Aug 3, 2021 - Technology

Blizzard president J. Allen Brack stepping down amid scandal

Photo: Blizzard

Blizzard president J. Allen Brack is out at Blizzard, two weeks after being named in an explosive lawsuit by the state of California involving misconduct at the company.

Why it matters: This is the most concrete reaction Activision Blizzard management has taken since the scandal broke and one taken in advance of executives taking live calls from analysts later today.

  • As one of the heads of Activision Blizzard's three gaming branches, Brack usually was a participant on those calls.

Brack will be replaced by Jen Oneal and Mike Ybarra, according to a posting on Blizzard's website, which frames them as a solution to the studio's problems:

  • "Both leaders are deeply committed to all of our employees; to the work ahead to ensure Blizzard is the safest, most welcoming workplace possible for women, and people of any gender, ethnicity, sexual orientation, or background; to upholding and reinforcing our values; and to rebuilding your trust."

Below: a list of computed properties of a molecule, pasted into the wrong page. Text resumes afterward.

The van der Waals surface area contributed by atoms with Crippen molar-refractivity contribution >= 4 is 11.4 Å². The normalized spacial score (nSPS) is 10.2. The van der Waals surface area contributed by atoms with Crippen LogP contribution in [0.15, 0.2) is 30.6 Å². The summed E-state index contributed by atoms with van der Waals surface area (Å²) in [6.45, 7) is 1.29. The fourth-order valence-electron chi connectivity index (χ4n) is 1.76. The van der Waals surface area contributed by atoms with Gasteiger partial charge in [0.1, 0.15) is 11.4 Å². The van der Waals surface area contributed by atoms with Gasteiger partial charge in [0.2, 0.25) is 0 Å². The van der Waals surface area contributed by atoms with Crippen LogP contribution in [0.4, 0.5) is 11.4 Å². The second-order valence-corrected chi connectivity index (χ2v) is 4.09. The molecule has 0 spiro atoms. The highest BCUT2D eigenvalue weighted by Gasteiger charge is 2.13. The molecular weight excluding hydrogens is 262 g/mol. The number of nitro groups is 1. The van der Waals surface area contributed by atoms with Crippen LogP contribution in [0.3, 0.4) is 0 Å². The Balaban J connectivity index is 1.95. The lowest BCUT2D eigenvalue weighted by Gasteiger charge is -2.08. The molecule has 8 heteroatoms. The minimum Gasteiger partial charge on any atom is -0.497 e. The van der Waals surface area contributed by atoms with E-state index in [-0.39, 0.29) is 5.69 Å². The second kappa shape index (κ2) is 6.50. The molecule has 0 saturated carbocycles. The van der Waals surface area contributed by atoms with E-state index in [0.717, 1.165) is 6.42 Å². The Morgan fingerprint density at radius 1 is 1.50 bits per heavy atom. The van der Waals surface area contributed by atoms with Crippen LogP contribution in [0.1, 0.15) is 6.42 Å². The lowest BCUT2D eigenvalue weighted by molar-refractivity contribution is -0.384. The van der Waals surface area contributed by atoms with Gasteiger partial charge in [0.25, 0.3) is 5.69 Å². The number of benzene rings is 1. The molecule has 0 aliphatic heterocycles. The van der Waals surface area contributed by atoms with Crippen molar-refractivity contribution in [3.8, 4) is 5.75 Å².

Between the lines: The California lawsuit alleged years of harassment and discrimination of Activision Blizzard employees, largely at the Blizzard division responsible for the development of "World of Warcraft" and "Diablo."

  • Brack, a 15-year Blizzard veteran, is one of two employees named in the suit and is singled out for taking "no effective remedial measure" against a creative director accused of abuse.
  • "An employee complained to Blizzard Entertainment President J. Allen Brack in early 2019 that employees were leaving due to sexual harassment and sexism," the suit also states.

The big picture: The day after news of the lawsuit broke, Brack sent a letter to employees calling allegations in it disturbing and calling on workers to report misconduct.

  • He did not mention he'd been accused in the suit of failing to effectively lead.
  • Around the same time a clip from a 2010 Blizzcon convention resurfaced, showing Brack and other senior developers laughing off a question from a woman critical of the skimpy outfits worn by some of their games' characters.
  • Activision Blizzard officials have oscillated between slamming the California lawsuit is "distorted and untrue" and acknowledging the company needs to do better by its employees.
  • Last week, workers staged a virtual and physical walkout at Blizzard in protest of the misconduct and the company's initially harsh reaction to it.

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